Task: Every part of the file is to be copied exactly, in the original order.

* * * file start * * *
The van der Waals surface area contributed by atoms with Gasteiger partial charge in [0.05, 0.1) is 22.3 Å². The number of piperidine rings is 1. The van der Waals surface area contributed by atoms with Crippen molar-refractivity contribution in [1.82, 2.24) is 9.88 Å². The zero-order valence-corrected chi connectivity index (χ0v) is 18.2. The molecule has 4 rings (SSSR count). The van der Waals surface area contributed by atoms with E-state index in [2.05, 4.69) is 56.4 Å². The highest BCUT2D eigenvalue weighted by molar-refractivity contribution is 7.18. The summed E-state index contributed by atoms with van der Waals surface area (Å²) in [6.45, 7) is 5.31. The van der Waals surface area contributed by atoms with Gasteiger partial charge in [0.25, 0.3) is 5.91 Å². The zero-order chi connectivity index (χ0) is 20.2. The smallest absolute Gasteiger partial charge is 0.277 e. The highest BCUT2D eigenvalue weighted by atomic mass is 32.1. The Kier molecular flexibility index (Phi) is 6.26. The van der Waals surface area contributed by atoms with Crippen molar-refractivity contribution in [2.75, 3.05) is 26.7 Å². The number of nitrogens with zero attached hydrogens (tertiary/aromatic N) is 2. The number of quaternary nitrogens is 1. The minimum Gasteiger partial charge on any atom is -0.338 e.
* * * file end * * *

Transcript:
The van der Waals surface area contributed by atoms with Gasteiger partial charge in [0.05, 0.1) is 22.3 Å². The number of piperidine rings is 1. The van der Waals surface area contributed by atoms with Crippen molar-refractivity contribution in [1.82, 2.24) is 9.88 Å². The zero-order valence-corrected chi connectivity index (χ0v) is 18.2. The molecule has 4 rings (SSSR count). The van der Waals surface area contributed by atoms with E-state index in [2.05, 4.69) is 56.4 Å². The highest BCUT2D eigenvalue weighted by molar-refractivity contribution is 7.18. The summed E-state index contributed by atoms with van der Waals surface area (Å²) in [6.45, 7) is 5.31. The van der Waals surface area contributed by atoms with Gasteiger partial charge in [0.25, 0.3) is 5.91 Å². The zero-order chi connectivity index (χ0) is 20.2. The smallest absolute Gasteiger partial charge is 0.277 e. The highest BCUT2D eigenvalue weighted by atomic mass is 32.1. The Kier molecular flexibility index (Phi) is 6.26. The van der Waals surface area contributed by atoms with Crippen molar-refractivity contribution in [2.75, 3.05) is 26.7 Å². The number of nitrogens with zero attached hydrogens (tertiary/aromatic N) is 2. The number of quaternary nitrogens is 1. The minimum Gasteiger partial charge on any atom is -0.338 e.